The outcome of this war will depend in large part on the will of the rest of the world to deter and roll back Putin’s blitzkrieg by primarily using economic sanctions and by arming the Ukrainians with antiaircraft and anti-tank weaponry to try to slow his advance. Putin may also be forced to consider the death toll of his own comrades.
Will Putin be brought down by imperial overstretch? It is way too soon to say. But I am reminded these days of what a different warped leader who decided to devour his neighbors in Europe observed. His name was Adolf Hitler, and he said: “The beginning of every war is like opening the door into a dark room. One never knows what is hidden in the darkness.”
In Putin’s case, I find myself asking: Does he know what is hiding in plain sight and not just in the dark? Does he know not only Russia’s strengths in today’s new world but also its weaknesses? Let me enumerate them.
Russia is in the process of forcibly taking over a free country with a population of 44 million people, which is a little less than one-third the size of Russia’s population. And the majority of these Ukrainians have been struggling to be part of the democratic, free-market West for 30 years and have already forged myriad trade, cultural and internet ties to European Union companies, institutions and media.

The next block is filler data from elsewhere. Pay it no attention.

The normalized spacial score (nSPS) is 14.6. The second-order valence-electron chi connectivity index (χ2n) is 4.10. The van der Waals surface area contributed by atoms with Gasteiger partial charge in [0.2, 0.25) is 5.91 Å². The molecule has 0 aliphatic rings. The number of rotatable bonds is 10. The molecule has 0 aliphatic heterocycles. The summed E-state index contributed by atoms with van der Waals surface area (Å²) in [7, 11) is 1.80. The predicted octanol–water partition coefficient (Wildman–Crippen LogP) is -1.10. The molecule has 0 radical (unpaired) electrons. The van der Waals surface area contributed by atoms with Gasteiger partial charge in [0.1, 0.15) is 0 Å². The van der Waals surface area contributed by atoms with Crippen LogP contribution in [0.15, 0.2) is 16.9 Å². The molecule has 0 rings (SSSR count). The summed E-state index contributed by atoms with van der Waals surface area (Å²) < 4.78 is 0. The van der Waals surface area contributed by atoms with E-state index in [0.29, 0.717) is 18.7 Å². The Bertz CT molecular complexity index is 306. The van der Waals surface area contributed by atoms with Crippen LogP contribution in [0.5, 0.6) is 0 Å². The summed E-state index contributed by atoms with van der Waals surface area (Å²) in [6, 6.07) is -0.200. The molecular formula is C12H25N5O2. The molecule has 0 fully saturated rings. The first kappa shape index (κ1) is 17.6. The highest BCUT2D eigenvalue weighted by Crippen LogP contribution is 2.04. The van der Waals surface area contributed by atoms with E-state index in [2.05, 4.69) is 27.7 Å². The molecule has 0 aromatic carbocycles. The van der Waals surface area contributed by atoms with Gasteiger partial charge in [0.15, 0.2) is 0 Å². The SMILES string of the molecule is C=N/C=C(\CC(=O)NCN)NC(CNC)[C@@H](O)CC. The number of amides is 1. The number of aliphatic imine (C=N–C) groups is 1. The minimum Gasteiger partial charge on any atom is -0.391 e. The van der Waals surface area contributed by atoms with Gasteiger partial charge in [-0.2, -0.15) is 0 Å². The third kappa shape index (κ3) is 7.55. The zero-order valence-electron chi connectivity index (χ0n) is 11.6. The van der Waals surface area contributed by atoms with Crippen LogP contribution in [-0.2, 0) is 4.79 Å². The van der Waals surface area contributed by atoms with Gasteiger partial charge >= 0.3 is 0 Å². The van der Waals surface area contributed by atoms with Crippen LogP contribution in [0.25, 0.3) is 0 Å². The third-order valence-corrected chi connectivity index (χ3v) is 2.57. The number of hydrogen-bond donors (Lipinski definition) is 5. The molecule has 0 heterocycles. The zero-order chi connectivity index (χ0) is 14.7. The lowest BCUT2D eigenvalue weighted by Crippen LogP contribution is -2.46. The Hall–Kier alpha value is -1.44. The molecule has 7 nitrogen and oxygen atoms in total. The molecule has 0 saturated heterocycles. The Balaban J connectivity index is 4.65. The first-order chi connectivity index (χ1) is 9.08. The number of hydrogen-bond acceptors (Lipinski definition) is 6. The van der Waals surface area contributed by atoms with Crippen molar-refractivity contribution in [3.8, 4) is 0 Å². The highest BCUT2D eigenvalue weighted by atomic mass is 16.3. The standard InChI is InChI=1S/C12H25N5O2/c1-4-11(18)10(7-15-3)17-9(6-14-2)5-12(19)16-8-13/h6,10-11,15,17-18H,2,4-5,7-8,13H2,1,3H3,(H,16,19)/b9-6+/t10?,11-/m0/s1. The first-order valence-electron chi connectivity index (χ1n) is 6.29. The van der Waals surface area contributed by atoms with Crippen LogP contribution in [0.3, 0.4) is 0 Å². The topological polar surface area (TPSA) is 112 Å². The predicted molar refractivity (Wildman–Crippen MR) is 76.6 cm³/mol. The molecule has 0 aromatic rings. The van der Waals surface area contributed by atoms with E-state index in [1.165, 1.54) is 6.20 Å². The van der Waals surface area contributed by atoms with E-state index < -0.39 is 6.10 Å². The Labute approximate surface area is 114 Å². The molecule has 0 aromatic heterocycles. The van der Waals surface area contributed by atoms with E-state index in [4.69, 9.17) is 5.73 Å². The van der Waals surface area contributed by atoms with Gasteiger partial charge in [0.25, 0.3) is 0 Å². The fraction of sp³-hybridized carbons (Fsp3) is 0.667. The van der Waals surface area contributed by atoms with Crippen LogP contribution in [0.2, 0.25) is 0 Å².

We know that Putin has vastly improved Russia’s armed forces, adding everything from hypersonic missile capabilities to advanced cyberwarfare tools. He has the firepower to bring Ukraine to heel. But in this modern era we have never seen an unfree country, Russia, try to rewrite the rules of the international system and take over a free country that is as big as Ukraine — especially when the unfree country, Russia, has an economy that is smaller than that of Texas.